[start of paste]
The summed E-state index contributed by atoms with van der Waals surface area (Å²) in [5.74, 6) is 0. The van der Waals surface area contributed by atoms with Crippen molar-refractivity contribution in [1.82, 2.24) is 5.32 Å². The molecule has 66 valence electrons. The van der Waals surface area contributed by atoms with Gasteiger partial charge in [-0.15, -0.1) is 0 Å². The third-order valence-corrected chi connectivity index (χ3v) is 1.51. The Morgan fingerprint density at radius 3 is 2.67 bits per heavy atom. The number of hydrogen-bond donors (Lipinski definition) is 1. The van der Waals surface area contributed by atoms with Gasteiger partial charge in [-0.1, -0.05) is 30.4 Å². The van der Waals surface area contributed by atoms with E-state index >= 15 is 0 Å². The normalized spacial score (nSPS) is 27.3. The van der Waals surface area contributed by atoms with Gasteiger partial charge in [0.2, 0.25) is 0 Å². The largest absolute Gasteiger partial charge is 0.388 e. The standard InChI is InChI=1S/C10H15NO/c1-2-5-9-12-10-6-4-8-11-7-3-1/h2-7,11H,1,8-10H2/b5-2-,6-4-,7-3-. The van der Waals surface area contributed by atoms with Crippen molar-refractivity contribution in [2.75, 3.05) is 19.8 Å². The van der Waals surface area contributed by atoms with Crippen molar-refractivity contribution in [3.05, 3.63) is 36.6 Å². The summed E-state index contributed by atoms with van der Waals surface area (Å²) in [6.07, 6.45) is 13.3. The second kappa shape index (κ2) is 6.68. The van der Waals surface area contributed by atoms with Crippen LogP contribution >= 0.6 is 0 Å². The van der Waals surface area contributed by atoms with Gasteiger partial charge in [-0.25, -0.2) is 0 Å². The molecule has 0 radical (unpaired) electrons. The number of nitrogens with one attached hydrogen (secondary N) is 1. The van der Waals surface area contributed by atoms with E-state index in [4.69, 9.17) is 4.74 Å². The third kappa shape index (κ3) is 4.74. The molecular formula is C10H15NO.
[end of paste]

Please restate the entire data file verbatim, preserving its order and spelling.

The summed E-state index contributed by atoms with van der Waals surface area (Å²) in [5.74, 6) is 0. The van der Waals surface area contributed by atoms with Crippen molar-refractivity contribution in [1.82, 2.24) is 5.32 Å². The molecule has 66 valence electrons. The van der Waals surface area contributed by atoms with Gasteiger partial charge in [-0.15, -0.1) is 0 Å². The third-order valence-corrected chi connectivity index (χ3v) is 1.51. The Morgan fingerprint density at radius 3 is 2.67 bits per heavy atom. The number of hydrogen-bond donors (Lipinski definition) is 1. The van der Waals surface area contributed by atoms with Gasteiger partial charge in [-0.1, -0.05) is 30.4 Å². The van der Waals surface area contributed by atoms with E-state index >= 15 is 0 Å². The normalized spacial score (nSPS) is 27.3. The van der Waals surface area contributed by atoms with Gasteiger partial charge in [0.2, 0.25) is 0 Å². The largest absolute Gasteiger partial charge is 0.388 e. The standard InChI is InChI=1S/C10H15NO/c1-2-5-9-12-10-6-4-8-11-7-3-1/h2-7,11H,1,8-10H2/b5-2-,6-4-,7-3-. The van der Waals surface area contributed by atoms with Crippen molar-refractivity contribution in [2.75, 3.05) is 19.8 Å². The van der Waals surface area contributed by atoms with Crippen molar-refractivity contribution in [3.05, 3.63) is 36.6 Å². The summed E-state index contributed by atoms with van der Waals surface area (Å²) in [6.07, 6.45) is 13.3. The second kappa shape index (κ2) is 6.68. The van der Waals surface area contributed by atoms with Crippen LogP contribution >= 0.6 is 0 Å². The van der Waals surface area contributed by atoms with Gasteiger partial charge in [-0.25, -0.2) is 0 Å². The molecule has 0 radical (unpaired) electrons. The number of nitrogens with one attached hydrogen (secondary N) is 1. The van der Waals surface area contributed by atoms with E-state index in [4.69, 9.17) is 4.74 Å². The third kappa shape index (κ3) is 4.74. The molecular formula is C10H15NO.